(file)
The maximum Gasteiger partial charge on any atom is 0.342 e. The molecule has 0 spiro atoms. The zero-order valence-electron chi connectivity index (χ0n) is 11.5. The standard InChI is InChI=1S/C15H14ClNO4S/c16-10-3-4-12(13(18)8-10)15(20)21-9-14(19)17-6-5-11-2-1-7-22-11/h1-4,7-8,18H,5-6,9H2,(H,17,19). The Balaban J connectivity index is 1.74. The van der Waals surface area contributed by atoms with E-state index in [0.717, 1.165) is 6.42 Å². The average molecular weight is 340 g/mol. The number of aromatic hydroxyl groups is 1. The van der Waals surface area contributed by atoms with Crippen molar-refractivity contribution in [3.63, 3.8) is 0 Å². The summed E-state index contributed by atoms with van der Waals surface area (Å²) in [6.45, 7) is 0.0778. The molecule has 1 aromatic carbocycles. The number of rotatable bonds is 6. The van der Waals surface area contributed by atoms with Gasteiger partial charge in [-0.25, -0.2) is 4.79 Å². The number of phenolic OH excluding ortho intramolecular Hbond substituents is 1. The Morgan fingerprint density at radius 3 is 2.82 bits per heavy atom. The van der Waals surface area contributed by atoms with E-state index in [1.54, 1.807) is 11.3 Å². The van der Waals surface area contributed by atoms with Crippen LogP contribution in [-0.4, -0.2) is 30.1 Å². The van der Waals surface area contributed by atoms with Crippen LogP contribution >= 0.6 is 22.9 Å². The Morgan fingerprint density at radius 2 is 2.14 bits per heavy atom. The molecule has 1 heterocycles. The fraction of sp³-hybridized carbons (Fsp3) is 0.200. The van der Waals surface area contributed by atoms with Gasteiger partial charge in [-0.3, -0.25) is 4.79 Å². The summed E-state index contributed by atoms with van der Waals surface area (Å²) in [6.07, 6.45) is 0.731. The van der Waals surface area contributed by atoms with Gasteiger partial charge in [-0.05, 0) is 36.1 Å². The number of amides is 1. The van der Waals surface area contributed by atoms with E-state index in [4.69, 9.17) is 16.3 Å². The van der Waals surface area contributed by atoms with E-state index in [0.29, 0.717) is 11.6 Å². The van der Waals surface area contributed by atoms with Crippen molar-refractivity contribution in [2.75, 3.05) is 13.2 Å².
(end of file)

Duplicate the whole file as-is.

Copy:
The maximum Gasteiger partial charge on any atom is 0.342 e. The molecule has 0 spiro atoms. The zero-order valence-electron chi connectivity index (χ0n) is 11.5. The standard InChI is InChI=1S/C15H14ClNO4S/c16-10-3-4-12(13(18)8-10)15(20)21-9-14(19)17-6-5-11-2-1-7-22-11/h1-4,7-8,18H,5-6,9H2,(H,17,19). The Balaban J connectivity index is 1.74. The van der Waals surface area contributed by atoms with E-state index in [0.717, 1.165) is 6.42 Å². The average molecular weight is 340 g/mol. The number of aromatic hydroxyl groups is 1. The van der Waals surface area contributed by atoms with Crippen molar-refractivity contribution in [3.63, 3.8) is 0 Å². The summed E-state index contributed by atoms with van der Waals surface area (Å²) in [6.45, 7) is 0.0778. The molecule has 1 aromatic carbocycles. The number of rotatable bonds is 6. The van der Waals surface area contributed by atoms with Gasteiger partial charge in [-0.25, -0.2) is 4.79 Å². The number of phenolic OH excluding ortho intramolecular Hbond substituents is 1. The Morgan fingerprint density at radius 3 is 2.82 bits per heavy atom. The van der Waals surface area contributed by atoms with E-state index in [1.54, 1.807) is 11.3 Å². The van der Waals surface area contributed by atoms with Crippen LogP contribution in [-0.4, -0.2) is 30.1 Å². The van der Waals surface area contributed by atoms with Crippen LogP contribution >= 0.6 is 22.9 Å². The Morgan fingerprint density at radius 2 is 2.14 bits per heavy atom. The molecule has 1 heterocycles. The fraction of sp³-hybridized carbons (Fsp3) is 0.200. The van der Waals surface area contributed by atoms with Gasteiger partial charge in [-0.3, -0.25) is 4.79 Å². The summed E-state index contributed by atoms with van der Waals surface area (Å²) in [6.07, 6.45) is 0.731. The van der Waals surface area contributed by atoms with Gasteiger partial charge in [-0.05, 0) is 36.1 Å². The number of amides is 1. The van der Waals surface area contributed by atoms with E-state index in [4.69, 9.17) is 16.3 Å². The van der Waals surface area contributed by atoms with E-state index in [0.29, 0.717) is 11.6 Å². The van der Waals surface area contributed by atoms with Crippen molar-refractivity contribution in [2.75, 3.05) is 13.2 Å².